What to Know
- Pennsylvania Auditor General Eugene DePasquale is calling on the federal government to stop holding immigrant families at the Berks County Residential Center.
- The 96-bed facility is leased by U.S. Immigration and Customs Enforcement and owned by Berks County.
- "The center costs U.S. taxpayers nearly $12 million a year to incarcerate people who are not facing criminal charges," DePasquale said.
Pennsylvania's independently elected fiscal watchdog said Wednesday that his staff was refused a tour of a Berks County facility that is one of three family detention centers in the United States that hold children and parents who are seeking asylum or entered the country illegally.
Auditor General Eugene DePasquale, a Democrat who is running for Congress, nevertheless said the federal government should stop the long-term detention of asylum seekers and he urged Berks County to reconsider whether it wants to profit from the practice.
"No one being held at the Berks facility is facing any criminal charges, but the center still essentially functions as a jail in which adults and children, sometimes mere babies, are detained," DePasquale told a news conference in his Capitol complex office building.
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As of this week, one 6-year-old child has been held at the facility for 167 days, DePasquale said.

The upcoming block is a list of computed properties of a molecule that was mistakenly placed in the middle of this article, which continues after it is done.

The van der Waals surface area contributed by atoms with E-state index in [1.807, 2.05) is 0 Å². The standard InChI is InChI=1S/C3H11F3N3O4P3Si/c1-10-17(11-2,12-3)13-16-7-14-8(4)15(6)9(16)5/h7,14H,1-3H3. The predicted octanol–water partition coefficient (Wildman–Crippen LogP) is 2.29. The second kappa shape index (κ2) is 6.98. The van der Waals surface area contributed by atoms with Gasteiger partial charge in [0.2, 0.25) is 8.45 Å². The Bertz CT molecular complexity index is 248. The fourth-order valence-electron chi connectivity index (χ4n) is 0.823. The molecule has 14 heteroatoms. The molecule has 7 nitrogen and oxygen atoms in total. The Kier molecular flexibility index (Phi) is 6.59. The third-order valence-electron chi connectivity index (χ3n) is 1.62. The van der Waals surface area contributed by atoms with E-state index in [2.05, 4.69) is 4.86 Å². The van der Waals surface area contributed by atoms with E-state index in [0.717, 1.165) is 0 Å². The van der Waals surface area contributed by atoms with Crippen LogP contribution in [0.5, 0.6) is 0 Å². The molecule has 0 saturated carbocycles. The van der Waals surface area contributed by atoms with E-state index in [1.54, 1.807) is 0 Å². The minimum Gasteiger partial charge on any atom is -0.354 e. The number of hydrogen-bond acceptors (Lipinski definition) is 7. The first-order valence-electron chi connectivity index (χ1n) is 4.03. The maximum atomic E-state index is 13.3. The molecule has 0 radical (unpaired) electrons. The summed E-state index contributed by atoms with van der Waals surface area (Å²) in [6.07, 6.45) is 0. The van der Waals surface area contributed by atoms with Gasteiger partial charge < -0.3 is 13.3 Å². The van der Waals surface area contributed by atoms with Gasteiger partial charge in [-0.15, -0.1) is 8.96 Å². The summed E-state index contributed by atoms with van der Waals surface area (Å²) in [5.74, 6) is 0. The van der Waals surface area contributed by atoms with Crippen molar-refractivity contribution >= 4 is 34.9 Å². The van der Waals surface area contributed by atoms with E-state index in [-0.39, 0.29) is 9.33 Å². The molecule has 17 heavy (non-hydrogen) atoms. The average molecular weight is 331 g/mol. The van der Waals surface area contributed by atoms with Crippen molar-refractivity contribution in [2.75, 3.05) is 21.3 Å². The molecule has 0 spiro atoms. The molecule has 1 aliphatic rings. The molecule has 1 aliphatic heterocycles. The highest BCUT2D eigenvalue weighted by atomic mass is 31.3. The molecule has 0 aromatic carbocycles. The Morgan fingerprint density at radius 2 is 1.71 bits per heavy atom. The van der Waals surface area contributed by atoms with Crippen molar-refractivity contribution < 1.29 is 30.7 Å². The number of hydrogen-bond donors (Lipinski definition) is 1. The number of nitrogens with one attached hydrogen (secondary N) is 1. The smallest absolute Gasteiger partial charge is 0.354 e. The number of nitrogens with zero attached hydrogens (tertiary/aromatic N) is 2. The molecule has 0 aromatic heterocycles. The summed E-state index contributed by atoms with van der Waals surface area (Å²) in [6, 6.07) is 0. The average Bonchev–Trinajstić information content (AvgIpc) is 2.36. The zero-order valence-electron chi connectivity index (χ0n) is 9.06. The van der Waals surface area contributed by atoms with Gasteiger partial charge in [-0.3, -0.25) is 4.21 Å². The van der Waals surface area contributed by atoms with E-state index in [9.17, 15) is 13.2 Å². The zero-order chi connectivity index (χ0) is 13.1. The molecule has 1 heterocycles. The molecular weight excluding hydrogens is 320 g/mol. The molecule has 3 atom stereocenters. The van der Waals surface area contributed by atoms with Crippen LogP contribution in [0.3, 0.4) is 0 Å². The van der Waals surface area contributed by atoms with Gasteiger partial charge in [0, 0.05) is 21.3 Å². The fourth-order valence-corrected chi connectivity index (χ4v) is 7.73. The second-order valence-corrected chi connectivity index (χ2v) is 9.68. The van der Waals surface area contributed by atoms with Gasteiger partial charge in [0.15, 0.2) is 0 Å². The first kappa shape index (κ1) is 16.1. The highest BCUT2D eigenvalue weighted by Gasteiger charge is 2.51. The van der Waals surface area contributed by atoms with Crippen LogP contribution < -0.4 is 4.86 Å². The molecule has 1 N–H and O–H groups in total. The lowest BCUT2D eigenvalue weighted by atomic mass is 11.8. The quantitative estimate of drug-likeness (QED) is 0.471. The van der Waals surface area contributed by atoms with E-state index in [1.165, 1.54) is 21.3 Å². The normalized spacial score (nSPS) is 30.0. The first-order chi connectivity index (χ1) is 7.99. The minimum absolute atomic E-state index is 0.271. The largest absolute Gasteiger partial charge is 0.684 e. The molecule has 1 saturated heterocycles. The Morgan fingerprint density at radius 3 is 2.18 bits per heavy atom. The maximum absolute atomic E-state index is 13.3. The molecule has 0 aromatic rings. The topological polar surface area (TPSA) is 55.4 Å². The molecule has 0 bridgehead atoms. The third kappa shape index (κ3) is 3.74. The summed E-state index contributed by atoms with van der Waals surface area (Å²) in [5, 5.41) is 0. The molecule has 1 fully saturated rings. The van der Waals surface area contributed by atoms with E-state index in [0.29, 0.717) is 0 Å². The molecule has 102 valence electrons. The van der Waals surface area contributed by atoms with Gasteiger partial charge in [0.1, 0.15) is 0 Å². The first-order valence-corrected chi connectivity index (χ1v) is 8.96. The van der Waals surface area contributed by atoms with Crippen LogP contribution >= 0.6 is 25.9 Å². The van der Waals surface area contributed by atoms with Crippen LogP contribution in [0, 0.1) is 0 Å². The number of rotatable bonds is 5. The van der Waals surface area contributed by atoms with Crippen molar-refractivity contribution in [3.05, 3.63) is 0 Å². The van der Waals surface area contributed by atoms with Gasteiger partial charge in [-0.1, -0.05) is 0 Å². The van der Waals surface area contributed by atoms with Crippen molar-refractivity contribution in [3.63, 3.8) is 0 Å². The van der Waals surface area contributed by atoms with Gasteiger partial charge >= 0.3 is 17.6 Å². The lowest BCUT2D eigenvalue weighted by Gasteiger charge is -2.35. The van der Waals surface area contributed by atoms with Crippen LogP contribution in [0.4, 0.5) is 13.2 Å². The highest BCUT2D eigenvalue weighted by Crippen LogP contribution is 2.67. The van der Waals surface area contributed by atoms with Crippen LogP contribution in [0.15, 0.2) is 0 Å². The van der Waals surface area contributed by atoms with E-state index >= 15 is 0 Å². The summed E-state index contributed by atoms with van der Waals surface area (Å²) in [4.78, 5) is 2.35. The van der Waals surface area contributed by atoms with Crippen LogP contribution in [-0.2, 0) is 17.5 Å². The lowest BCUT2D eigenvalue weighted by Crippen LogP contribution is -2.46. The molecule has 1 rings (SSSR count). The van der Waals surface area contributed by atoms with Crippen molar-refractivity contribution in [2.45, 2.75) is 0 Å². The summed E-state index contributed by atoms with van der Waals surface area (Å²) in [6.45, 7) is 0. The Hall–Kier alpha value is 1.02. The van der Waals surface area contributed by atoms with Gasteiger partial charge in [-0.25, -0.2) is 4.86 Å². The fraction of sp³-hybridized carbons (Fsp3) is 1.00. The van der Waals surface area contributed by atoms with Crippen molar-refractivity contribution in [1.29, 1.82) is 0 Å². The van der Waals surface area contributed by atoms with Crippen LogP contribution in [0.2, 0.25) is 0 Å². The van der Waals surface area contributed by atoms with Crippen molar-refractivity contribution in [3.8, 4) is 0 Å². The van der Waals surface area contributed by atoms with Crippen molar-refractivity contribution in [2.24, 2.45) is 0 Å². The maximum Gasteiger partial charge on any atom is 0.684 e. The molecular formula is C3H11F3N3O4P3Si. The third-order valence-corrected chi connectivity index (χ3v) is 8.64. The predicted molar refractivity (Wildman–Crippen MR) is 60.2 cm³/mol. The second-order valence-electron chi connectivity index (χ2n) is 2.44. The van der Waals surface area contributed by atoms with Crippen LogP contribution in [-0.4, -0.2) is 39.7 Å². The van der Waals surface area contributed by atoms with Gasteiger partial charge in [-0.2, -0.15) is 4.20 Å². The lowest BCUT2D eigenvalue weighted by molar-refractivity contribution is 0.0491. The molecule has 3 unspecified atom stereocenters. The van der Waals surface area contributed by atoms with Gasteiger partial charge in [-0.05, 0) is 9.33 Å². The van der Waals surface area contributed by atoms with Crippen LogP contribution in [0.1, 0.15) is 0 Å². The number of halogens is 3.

The county leases the 96-bed facility to U.S. Immigration and Customs Enforcement, and residents there are federal detainees.
"The center costs U.S. taxpayers nearly $12 million a year to incarcerate people who are not facing criminal charges," DePasquale said in a news release.
Pennsylvania's Department of Human Services inspects the facility monthly and has not reported a violation since June 2018, DePasquale said.
"The state should continue to inspect the facility so there is some independent verification of the actual conditions inside and ensure the safety of the children being detained," DePasquale said.
DePasuale’s full report on the Berks County Residential Center can be viewed here.
Pennsylvania Senator Bob Casey released a statement on DePasquale's report on Wednesday.
“We agree with Auditor DePasquale’s assessment that the families should not be detained during their immigration proceedings," a spokesperson for Casey wrote. "Rather, effective and humane alternatives to detention, such as the Family Case Management Program, should be utilized.”